Shawn Carter, better known as Jay-Z or Mr. Beyonce Knowles, has been renowned in the rap world for years as a proudly cocky self-made billionaire with a lot of things to brag about. And now, per a July 9 announcement, he’s got another one: cannabis company Caliva announced their decision to partner with Jay-Z and name him chief brand strategist.
The California-based cannabis company trumpeted the news on the homepage of its website, citing common goals between the rapper and the pot brand, like an initiative to hire formerly incarcerated people and a desire to “shape the conversation surrounding cannabis, foster equality and fairness… promote awareness for the many uses and benefits of cannabis and empower consumers to feel free to use cannabis how, when, and where they want,” per the press release.
Jay-Z offered a comment in a similar vein for the release: “Anything I do, I want to do correctly and at the highest level. With all the potential in the cannabis industry, Caliva’s expertise and ethos makes them the best partner for this endeavor. We want to create something amazing, have fun in the process, do good and bring people along the way.” It’s a quote that brims with the quintessential Jay-Z swagger, and it’s also, frankly, hard to argue with.
He’s far from the first celebrity, the first musician or even the first rap icon to make such a move. Count Willie Nelson, Seth Rogen, Gwenyth Paltrow, Snoop Dogg and Dan Bilzerian among the figures who tasted fame before dipping their toes into legal weed.
But Jay-Z’s background, both as a mogul and a dealer from the projects, makes him an especially exciting entry into the cannabis space.
Though it remains to be seen how involved Jay-Z will actually be in Caliva’s operations, he’s a logical partner for an up-and-coming cannabis brand. This is far from his first foray into the business world, as the rapper has no trouble reminding his fans: “I’m not a businessman, I’m a business, man!” he boasts on the remix of Kanye West track “Diamonds from Sierra Leone.”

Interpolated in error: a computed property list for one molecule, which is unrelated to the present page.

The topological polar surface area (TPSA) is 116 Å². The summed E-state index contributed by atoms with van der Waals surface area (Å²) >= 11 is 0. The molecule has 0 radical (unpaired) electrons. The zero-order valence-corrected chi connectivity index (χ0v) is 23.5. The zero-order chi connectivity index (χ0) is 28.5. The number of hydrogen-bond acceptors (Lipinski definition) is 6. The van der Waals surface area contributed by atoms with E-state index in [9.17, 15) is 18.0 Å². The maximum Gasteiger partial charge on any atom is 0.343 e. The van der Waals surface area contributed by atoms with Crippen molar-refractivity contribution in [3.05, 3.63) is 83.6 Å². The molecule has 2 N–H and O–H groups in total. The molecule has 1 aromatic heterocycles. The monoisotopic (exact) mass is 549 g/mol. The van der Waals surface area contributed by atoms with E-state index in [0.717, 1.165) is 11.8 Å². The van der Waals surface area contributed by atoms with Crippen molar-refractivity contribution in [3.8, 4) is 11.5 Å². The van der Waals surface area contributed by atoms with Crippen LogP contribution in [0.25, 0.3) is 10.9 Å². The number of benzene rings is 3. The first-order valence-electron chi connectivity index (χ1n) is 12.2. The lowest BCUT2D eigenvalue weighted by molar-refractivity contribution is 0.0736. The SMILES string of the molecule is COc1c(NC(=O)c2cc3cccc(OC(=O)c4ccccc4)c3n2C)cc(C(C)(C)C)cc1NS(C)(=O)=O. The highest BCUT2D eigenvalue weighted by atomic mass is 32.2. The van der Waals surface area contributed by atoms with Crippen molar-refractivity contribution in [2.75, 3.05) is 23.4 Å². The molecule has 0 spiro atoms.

And a quick peek into Jay-Z’s myriad ventures lends an undeniable truth to this statement. The man co-founded his own record company and clothing line, owns a chain of nightclubs, is a co-brand director for Budweiser Select, owns a champagne brand and has held stake in multiple sports teams — and that’s not even a complete list of his entrepreneurial achievements.
But another foundational element from Jay-Z’s past makes him particularly well-suited for today’s cannabis industry: his history selling crack cocaine while growing up in Brooklyn, New York.
Jay-Z has long been outspoken about his illicit market past. It’s a major element of his musical oeuvre (the biggest recurring topic besides his own universal prowess, even) that he refuses to let his critics weaponize against him. He even sampled Tomi Lahren’s anti-Beyoncé rant in a 2016 track with Pusha-T, “Drug Dealers Anonymous.” “Your husband was a drug dealer. For 14 years he sold crack cocaine,” Lahren says. “B*tch I been brackin’ since the ’80s… 14 year drug dealer and still counting,” Jay-Z retorts.
The rapper has even cited his drug dealing experience as a formative influence on the way he conducts business. In a 2013 Vanity Fair profile, he talked about how selling drugs prepared him for the budgeting required in the business world. “To be in a drug deal, you need to know what you can spend, what you need to re-up. Or if you want to start some sort of barbershop or car wash — those were the businesses back then. Things you can get in easily to get out of [that] life. At some point, you have to have an exit strategy, because your window is very small; you’re going to get locked up or you’re going to die,” he told the magazine.
And selling crack, or at least growing up in an environment where selling crack felt central to survival, clearly influenced Jay-Z’s passions for community improvement and racial justice — conversations that are just beginning to be broached in the mainstream cannabis industry, though activists have long discussed them. “Most kids were in front of their apartment buildings dealing drugs,” Jay-Z said in the same Vanity Fair profile. “Marcy Projects was a danger zone then. So a lot of friends that grew up doing that got killed or went to jail.”
On his most recent musical release, a collaborative album with Beyoncé titled ‘Everything Is Love,’ Jay-Z utters one of his classic self-congratulatory boasts: “What would you do, you knew you couldn’t fail/ I have no fear of anything, do everything well/ I have no fear of jail, I was born in the trap/ I have no fear of death, we all born to do that.”
Though this cockiness may rub his detractors and rivals (although, let’s be honest, does the 2019 Jay-Z really have any rivals?) the wrong way, the fact remains that this kind of earned, value-driven confidence is exactly what the fledgling legal cannabis industry needs right now.
TELL US, which celebrity would you like to see enter the cannabis business?